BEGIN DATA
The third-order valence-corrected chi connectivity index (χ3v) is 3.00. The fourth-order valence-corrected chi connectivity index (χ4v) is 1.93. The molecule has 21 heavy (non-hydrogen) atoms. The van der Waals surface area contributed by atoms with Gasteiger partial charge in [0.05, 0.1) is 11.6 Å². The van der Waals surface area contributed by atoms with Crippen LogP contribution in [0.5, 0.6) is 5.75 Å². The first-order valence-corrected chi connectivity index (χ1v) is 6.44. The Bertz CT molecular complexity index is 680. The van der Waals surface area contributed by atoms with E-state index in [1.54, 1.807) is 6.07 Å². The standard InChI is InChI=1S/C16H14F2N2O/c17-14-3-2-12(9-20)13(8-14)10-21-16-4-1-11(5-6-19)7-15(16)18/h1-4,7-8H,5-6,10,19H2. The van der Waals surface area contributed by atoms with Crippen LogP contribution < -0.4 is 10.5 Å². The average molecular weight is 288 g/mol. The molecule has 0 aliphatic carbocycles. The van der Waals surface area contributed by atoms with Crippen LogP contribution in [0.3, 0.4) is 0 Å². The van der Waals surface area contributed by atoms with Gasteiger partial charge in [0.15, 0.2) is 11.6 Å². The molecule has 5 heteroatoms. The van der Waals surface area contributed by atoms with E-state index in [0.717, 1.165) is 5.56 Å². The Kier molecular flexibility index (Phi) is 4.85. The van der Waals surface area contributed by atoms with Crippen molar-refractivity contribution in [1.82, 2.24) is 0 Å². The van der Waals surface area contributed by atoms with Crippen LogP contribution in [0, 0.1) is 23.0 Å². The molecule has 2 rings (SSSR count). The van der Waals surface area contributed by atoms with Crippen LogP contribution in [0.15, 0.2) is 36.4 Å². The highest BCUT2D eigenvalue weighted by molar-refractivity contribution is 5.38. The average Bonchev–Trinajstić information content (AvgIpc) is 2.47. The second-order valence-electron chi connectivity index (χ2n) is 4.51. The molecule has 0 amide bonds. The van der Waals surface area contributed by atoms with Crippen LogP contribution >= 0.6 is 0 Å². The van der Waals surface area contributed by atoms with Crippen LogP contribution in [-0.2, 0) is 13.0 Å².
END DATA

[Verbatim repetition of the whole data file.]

The third-order valence-corrected chi connectivity index (χ3v) is 3.00. The fourth-order valence-corrected chi connectivity index (χ4v) is 1.93. The molecule has 21 heavy (non-hydrogen) atoms. The van der Waals surface area contributed by atoms with Gasteiger partial charge in [0.05, 0.1) is 11.6 Å². The van der Waals surface area contributed by atoms with Crippen LogP contribution in [0.5, 0.6) is 5.75 Å². The first-order valence-corrected chi connectivity index (χ1v) is 6.44. The Bertz CT molecular complexity index is 680. The van der Waals surface area contributed by atoms with E-state index in [1.54, 1.807) is 6.07 Å². The standard InChI is InChI=1S/C16H14F2N2O/c17-14-3-2-12(9-20)13(8-14)10-21-16-4-1-11(5-6-19)7-15(16)18/h1-4,7-8H,5-6,10,19H2. The van der Waals surface area contributed by atoms with Crippen LogP contribution < -0.4 is 10.5 Å². The average molecular weight is 288 g/mol. The molecule has 0 aliphatic carbocycles. The van der Waals surface area contributed by atoms with Crippen LogP contribution in [0.3, 0.4) is 0 Å². The van der Waals surface area contributed by atoms with Gasteiger partial charge in [0.15, 0.2) is 11.6 Å². The molecule has 5 heteroatoms. The van der Waals surface area contributed by atoms with E-state index in [0.717, 1.165) is 5.56 Å². The Kier molecular flexibility index (Phi) is 4.85. The van der Waals surface area contributed by atoms with Crippen molar-refractivity contribution in [1.82, 2.24) is 0 Å². The van der Waals surface area contributed by atoms with Crippen LogP contribution in [0, 0.1) is 23.0 Å². The molecule has 2 rings (SSSR count). The van der Waals surface area contributed by atoms with Crippen LogP contribution in [0.15, 0.2) is 36.4 Å². The highest BCUT2D eigenvalue weighted by molar-refractivity contribution is 5.38. The average Bonchev–Trinajstić information content (AvgIpc) is 2.47. The second-order valence-electron chi connectivity index (χ2n) is 4.51. The molecule has 0 amide bonds. The van der Waals surface area contributed by atoms with Crippen LogP contribution >= 0.6 is 0 Å². The van der Waals surface area contributed by atoms with Crippen LogP contribution in [-0.2, 0) is 13.0 Å².